The Labor Department says consumer prices edged down 0.1 per cent last month nationwide, as a drop in energy prices offset the biggest rise in tobacco prices since 1998.Î¾ The drop in energy prices affected the Houston area, according to Economist Cheryl Abbot with the Bureau of Labor Statistics.
"Yes, in Houston the energy prices slipped by about half of a percentage point, and that does come on the heels of two consecutive monthly increases.Î¾ The energy prices on a monthly basis had been declining throughout the last half of 2008, and then we had a couple of bumps there in January and February.Î¾ Back down again in March."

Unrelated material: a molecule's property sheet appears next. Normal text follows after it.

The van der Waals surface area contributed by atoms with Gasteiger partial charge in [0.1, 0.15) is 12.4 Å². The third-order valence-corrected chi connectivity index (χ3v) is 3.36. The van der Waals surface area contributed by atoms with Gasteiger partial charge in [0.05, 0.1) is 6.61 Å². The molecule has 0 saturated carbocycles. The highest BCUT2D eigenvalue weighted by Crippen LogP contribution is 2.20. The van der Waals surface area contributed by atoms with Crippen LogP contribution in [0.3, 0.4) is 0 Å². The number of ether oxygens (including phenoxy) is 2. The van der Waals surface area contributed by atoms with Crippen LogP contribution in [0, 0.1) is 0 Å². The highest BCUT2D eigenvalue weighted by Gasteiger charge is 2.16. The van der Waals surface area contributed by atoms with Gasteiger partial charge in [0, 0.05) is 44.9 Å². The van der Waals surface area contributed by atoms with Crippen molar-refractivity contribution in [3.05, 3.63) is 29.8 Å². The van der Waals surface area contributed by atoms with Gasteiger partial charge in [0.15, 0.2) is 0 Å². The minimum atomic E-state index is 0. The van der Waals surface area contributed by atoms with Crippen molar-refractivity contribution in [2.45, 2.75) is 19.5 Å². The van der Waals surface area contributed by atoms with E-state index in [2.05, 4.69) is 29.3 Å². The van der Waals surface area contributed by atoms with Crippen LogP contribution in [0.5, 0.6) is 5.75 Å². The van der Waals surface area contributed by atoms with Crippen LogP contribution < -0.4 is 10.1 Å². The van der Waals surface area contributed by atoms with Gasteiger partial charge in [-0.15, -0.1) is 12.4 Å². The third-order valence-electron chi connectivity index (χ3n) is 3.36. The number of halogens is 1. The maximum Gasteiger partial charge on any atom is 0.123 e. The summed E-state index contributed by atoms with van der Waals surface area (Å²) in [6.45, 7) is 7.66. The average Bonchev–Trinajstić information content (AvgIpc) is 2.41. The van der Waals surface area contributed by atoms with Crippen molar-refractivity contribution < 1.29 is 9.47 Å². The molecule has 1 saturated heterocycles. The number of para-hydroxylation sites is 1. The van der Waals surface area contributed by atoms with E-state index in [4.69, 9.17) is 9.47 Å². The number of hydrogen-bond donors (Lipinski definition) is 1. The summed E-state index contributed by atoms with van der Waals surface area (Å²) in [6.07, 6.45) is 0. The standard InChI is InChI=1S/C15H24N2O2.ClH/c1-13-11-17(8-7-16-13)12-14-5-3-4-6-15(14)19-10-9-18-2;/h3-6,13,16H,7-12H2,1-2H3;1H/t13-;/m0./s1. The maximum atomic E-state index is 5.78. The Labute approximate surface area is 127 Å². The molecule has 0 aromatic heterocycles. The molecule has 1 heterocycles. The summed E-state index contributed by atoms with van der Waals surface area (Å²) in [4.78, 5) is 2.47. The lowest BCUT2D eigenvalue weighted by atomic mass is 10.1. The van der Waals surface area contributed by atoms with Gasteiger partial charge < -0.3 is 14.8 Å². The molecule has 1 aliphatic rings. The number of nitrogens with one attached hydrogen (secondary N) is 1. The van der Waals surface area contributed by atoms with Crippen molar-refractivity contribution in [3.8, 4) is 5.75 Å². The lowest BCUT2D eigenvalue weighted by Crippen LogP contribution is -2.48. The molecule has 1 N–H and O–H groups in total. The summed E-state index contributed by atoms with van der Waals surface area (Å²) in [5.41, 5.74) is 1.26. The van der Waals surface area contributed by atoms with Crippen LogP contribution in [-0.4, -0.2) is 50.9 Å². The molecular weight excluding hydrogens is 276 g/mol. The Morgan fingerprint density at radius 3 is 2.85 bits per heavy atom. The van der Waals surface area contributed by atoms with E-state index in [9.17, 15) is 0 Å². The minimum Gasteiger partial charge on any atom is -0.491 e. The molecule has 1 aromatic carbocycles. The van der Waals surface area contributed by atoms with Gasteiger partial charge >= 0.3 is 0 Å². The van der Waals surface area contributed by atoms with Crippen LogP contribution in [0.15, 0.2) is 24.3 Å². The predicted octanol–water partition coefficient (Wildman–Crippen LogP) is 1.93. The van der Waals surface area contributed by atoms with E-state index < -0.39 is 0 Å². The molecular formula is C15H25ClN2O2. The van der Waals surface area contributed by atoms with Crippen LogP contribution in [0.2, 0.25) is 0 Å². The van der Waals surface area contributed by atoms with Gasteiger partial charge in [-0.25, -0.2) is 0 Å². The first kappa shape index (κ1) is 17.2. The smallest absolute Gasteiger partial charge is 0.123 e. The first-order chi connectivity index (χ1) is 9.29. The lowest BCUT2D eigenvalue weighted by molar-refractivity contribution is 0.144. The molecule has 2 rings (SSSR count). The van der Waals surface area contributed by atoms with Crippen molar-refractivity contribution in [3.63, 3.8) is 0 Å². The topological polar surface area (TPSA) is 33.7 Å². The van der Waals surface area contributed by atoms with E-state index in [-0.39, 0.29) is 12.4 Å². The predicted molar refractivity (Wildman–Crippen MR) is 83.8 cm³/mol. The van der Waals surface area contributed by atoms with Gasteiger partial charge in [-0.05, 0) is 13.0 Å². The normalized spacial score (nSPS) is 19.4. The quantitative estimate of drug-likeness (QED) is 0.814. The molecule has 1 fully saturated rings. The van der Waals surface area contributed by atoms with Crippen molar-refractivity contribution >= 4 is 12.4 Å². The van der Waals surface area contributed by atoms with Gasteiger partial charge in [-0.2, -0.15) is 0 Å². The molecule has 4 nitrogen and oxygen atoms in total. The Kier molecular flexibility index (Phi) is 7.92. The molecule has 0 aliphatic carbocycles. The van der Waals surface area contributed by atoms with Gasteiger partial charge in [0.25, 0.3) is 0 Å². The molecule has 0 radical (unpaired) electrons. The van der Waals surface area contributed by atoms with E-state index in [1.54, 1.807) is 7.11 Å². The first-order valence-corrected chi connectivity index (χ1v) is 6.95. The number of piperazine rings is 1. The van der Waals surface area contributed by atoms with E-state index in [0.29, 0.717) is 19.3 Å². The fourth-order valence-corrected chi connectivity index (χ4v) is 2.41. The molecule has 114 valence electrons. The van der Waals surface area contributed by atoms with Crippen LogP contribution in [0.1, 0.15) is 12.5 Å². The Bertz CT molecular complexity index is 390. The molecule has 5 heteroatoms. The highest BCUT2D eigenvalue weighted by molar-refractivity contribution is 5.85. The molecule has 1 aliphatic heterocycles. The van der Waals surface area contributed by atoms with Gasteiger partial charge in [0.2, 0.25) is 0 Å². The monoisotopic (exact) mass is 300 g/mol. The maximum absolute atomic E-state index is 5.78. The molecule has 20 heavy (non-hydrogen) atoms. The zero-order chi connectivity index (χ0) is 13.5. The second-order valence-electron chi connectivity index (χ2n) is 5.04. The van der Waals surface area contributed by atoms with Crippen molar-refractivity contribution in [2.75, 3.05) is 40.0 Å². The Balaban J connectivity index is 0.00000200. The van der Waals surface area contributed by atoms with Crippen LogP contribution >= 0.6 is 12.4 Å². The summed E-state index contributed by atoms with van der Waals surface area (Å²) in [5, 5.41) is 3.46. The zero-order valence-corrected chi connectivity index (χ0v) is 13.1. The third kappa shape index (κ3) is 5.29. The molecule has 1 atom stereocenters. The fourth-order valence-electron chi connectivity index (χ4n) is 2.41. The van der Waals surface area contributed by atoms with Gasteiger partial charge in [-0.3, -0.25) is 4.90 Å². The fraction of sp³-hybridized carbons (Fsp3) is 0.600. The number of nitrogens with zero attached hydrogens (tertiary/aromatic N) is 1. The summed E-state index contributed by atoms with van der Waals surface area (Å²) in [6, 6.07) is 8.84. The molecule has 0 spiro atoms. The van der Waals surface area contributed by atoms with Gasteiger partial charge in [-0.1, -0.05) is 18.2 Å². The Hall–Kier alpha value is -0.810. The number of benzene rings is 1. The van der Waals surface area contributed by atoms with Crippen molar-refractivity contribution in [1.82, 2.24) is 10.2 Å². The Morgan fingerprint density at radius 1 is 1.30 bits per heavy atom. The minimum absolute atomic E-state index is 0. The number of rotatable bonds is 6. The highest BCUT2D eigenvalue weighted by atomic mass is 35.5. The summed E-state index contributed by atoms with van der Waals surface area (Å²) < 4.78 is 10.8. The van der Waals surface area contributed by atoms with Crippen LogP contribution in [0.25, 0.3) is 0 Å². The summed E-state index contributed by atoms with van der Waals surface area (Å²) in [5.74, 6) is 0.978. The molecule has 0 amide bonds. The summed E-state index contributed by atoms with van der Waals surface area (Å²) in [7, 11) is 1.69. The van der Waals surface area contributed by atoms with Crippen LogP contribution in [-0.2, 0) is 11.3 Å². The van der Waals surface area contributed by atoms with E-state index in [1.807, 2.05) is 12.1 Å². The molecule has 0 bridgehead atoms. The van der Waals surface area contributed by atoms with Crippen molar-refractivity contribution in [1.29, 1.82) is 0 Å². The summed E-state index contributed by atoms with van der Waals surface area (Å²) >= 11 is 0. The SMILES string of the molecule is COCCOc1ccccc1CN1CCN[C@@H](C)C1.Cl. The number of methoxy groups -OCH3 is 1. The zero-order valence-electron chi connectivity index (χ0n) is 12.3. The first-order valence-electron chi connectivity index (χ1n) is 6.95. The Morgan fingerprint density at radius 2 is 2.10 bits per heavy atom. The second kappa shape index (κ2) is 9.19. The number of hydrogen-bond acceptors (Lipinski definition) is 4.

The recession is expected to keep a lid on inflation as massive layoffs dampen wage pressures and weak demand keeps companies from raising product prices.Î¾ But Abbot says it's difficult to determine trends.
"The energy component is both supply and demand related.Î¾ As long as the economy is moving farily slowly, we may continue to see prices decline.Î¾ But on the other hand, with summer driving season coming up, we may see gas prices rise.Î¾ The good news on the gasloine — if you're a Texas driver — the prices right now are about 40 per cent lower than they were a year ago."
A typical basket of grocery items costing $100 in 1982 through 1984 would have cost $202.31 in March 2009.Î¾
Ed Mayberry, KUHF Houston Public Radio News.